Pressure is growing to expand access and production to COVID vaccines, as the US announced Wednesday it would support a proposal to temporarily suspend intellectual property (IP) patents on vaccine technology.
The proposal, originally brought by India and South Africa to the World Trade Organization (WTO) in October 2020, contends that allowing drugmakers in poorer countries access to the technology will speed up the production of vaccines.
The US had previously opposed the waiver proposal, arguing it would stifle innovation. The EU and the UK have also opposed the idea. On Thursday, the EU cautiously said it is "ready to assess" how the proposal could ramp up global vaccine production.
The term "vaccine nationalism" has long been used to describe how high-income countries have prioritized securing vaccines for their own populations, while lower-income countries must wait for doses.
Health officials around the world have warned since the beginning of the pandemic that defeating coronavirus is a global fight, and herd immunity can only be achieved with equitable distribution of vaccines.
Dr. Jerome Kim, director-general of the International Vaccine Institute (IVI) in Seoul, South Korea, spoke with DW about vaccine nationalism, the challenges of getting COVID vaccines in arms around the world, and achieving global herd immunity to coronavirus.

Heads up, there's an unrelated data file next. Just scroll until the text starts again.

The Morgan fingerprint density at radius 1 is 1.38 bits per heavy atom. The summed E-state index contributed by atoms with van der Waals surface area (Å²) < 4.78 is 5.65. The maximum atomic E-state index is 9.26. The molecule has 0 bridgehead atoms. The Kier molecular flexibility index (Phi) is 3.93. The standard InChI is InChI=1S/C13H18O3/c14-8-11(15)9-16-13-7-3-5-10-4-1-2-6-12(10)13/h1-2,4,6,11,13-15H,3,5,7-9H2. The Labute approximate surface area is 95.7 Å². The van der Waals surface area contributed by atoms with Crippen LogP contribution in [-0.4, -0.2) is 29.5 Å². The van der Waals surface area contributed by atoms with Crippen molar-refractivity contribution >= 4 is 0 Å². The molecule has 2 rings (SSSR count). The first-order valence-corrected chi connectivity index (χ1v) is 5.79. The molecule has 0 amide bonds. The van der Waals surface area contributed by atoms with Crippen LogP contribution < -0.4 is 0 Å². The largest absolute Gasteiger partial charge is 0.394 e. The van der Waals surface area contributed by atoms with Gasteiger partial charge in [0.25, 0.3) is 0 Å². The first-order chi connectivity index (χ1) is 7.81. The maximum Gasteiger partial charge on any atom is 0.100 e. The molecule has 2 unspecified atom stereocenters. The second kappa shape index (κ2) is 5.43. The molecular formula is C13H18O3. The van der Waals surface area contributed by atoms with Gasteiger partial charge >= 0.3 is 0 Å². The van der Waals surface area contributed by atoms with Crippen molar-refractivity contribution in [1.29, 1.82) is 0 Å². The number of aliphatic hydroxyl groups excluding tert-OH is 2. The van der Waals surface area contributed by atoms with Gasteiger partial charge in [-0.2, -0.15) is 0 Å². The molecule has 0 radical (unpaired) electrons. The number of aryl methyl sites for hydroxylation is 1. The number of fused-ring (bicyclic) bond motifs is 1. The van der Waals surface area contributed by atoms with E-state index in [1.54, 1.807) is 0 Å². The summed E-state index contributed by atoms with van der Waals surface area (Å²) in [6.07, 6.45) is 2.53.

DW: Why is there a shortage of vaccines in some places as opposed to others?
Jerome Kim: It's safe to say there's a shortage of vaccines in most countries in the world, with some exceptions.
If vaccines were more available, countries around the world would be further along in their vaccinations.
What are your concerns about the financial interests of pharmaceutical companies that are not sharing or open-sourcing their intellectual property on COVID vaccines?
IVI strongly supports safe, low-cost vaccines around the world. But not all organizations can do that, and if you're a company, you're going to have to generate a profit. We don't have really successful non-profit vaccine manufacturers.
With those caveats, I think that it's easy to say we should open patents to everybody.